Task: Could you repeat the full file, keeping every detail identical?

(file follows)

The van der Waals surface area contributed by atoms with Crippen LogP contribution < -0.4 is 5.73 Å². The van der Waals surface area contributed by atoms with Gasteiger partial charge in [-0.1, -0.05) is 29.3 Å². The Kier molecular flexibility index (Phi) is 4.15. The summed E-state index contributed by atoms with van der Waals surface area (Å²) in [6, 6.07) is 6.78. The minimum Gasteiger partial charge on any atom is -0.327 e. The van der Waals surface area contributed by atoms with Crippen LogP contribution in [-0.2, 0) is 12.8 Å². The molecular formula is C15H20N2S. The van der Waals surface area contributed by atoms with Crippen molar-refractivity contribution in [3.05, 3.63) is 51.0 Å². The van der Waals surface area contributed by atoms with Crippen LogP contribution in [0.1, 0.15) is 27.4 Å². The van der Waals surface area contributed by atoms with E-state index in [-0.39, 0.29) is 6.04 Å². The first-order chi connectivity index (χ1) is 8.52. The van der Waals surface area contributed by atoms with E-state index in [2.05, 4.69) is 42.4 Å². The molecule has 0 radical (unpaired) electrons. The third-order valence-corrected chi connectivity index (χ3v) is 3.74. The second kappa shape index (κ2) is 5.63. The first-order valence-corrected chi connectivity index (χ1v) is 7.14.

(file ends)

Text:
The van der Waals surface area contributed by atoms with Crippen LogP contribution < -0.4 is 5.73 Å². The van der Waals surface area contributed by atoms with Gasteiger partial charge in [-0.1, -0.05) is 29.3 Å². The Kier molecular flexibility index (Phi) is 4.15. The summed E-state index contributed by atoms with van der Waals surface area (Å²) in [6, 6.07) is 6.78. The minimum Gasteiger partial charge on any atom is -0.327 e. The van der Waals surface area contributed by atoms with Crippen LogP contribution in [-0.2, 0) is 12.8 Å². The molecular formula is C15H20N2S. The van der Waals surface area contributed by atoms with Crippen molar-refractivity contribution in [3.05, 3.63) is 51.0 Å². The van der Waals surface area contributed by atoms with Crippen LogP contribution in [0.1, 0.15) is 27.4 Å². The van der Waals surface area contributed by atoms with E-state index in [-0.39, 0.29) is 6.04 Å². The first-order chi connectivity index (χ1) is 8.52. The van der Waals surface area contributed by atoms with E-state index in [2.05, 4.69) is 42.4 Å². The molecule has 0 radical (unpaired) electrons. The third-order valence-corrected chi connectivity index (χ3v) is 3.74. The second kappa shape index (κ2) is 5.63. The first-order valence-corrected chi connectivity index (χ1v) is 7.14.